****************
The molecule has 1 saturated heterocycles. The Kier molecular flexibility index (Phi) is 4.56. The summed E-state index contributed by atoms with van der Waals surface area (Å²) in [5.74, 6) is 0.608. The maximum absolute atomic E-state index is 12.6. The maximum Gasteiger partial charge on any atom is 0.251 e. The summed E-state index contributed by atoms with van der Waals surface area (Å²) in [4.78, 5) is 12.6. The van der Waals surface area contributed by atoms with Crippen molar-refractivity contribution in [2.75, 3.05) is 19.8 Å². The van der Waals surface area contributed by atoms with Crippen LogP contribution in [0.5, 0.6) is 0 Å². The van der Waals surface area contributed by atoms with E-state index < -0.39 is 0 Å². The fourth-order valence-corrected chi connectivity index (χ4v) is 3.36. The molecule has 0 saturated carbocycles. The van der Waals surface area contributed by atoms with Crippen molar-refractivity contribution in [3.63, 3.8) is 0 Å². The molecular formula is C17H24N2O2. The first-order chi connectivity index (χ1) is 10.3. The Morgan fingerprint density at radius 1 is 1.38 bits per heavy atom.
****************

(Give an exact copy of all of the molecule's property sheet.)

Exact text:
The molecule has 1 saturated heterocycles. The Kier molecular flexibility index (Phi) is 4.56. The summed E-state index contributed by atoms with van der Waals surface area (Å²) in [5.74, 6) is 0.608. The maximum absolute atomic E-state index is 12.6. The maximum Gasteiger partial charge on any atom is 0.251 e. The summed E-state index contributed by atoms with van der Waals surface area (Å²) in [4.78, 5) is 12.6. The van der Waals surface area contributed by atoms with Crippen molar-refractivity contribution in [2.75, 3.05) is 19.8 Å². The van der Waals surface area contributed by atoms with Crippen LogP contribution in [0.5, 0.6) is 0 Å². The van der Waals surface area contributed by atoms with E-state index < -0.39 is 0 Å². The fourth-order valence-corrected chi connectivity index (χ4v) is 3.36. The molecule has 0 saturated carbocycles. The van der Waals surface area contributed by atoms with Crippen molar-refractivity contribution in [3.63, 3.8) is 0 Å². The molecular formula is C17H24N2O2. The first-order chi connectivity index (χ1) is 10.3. The Morgan fingerprint density at radius 1 is 1.38 bits per heavy atom.